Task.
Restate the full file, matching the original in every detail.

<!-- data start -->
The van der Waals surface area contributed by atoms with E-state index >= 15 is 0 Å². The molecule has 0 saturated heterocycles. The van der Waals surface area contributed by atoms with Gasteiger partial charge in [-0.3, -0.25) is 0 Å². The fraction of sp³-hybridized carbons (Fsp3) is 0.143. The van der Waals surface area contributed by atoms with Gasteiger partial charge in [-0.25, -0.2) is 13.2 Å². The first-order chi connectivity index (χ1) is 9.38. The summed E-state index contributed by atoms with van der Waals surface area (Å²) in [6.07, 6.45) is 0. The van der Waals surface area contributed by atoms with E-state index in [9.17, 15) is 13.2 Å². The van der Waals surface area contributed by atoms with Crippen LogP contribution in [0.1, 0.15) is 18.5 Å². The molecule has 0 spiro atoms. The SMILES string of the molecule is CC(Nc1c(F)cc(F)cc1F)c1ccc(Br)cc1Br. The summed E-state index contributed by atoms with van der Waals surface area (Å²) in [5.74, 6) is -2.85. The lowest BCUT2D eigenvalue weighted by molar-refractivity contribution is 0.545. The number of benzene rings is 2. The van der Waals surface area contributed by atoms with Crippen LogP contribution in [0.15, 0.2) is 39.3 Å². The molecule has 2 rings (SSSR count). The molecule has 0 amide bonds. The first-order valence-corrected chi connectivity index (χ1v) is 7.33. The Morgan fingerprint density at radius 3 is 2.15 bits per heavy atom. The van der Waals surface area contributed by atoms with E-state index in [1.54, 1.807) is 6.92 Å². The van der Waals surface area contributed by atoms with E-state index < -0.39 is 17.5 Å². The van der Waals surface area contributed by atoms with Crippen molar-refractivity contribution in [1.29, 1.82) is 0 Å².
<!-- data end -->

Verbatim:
The van der Waals surface area contributed by atoms with E-state index >= 15 is 0 Å². The molecule has 0 saturated heterocycles. The van der Waals surface area contributed by atoms with Gasteiger partial charge in [-0.3, -0.25) is 0 Å². The fraction of sp³-hybridized carbons (Fsp3) is 0.143. The van der Waals surface area contributed by atoms with Gasteiger partial charge in [-0.25, -0.2) is 13.2 Å². The first-order chi connectivity index (χ1) is 9.38. The summed E-state index contributed by atoms with van der Waals surface area (Å²) in [6.07, 6.45) is 0. The van der Waals surface area contributed by atoms with E-state index in [9.17, 15) is 13.2 Å². The van der Waals surface area contributed by atoms with Crippen LogP contribution in [0.1, 0.15) is 18.5 Å². The molecule has 0 spiro atoms. The SMILES string of the molecule is CC(Nc1c(F)cc(F)cc1F)c1ccc(Br)cc1Br. The summed E-state index contributed by atoms with van der Waals surface area (Å²) in [5.74, 6) is -2.85. The lowest BCUT2D eigenvalue weighted by molar-refractivity contribution is 0.545. The number of benzene rings is 2. The van der Waals surface area contributed by atoms with Crippen LogP contribution in [0.15, 0.2) is 39.3 Å². The molecule has 2 rings (SSSR count). The molecule has 0 amide bonds. The first-order valence-corrected chi connectivity index (χ1v) is 7.33. The Morgan fingerprint density at radius 3 is 2.15 bits per heavy atom. The van der Waals surface area contributed by atoms with E-state index in [1.54, 1.807) is 6.92 Å². The van der Waals surface area contributed by atoms with E-state index < -0.39 is 17.5 Å². The van der Waals surface area contributed by atoms with Crippen molar-refractivity contribution in [1.29, 1.82) is 0 Å².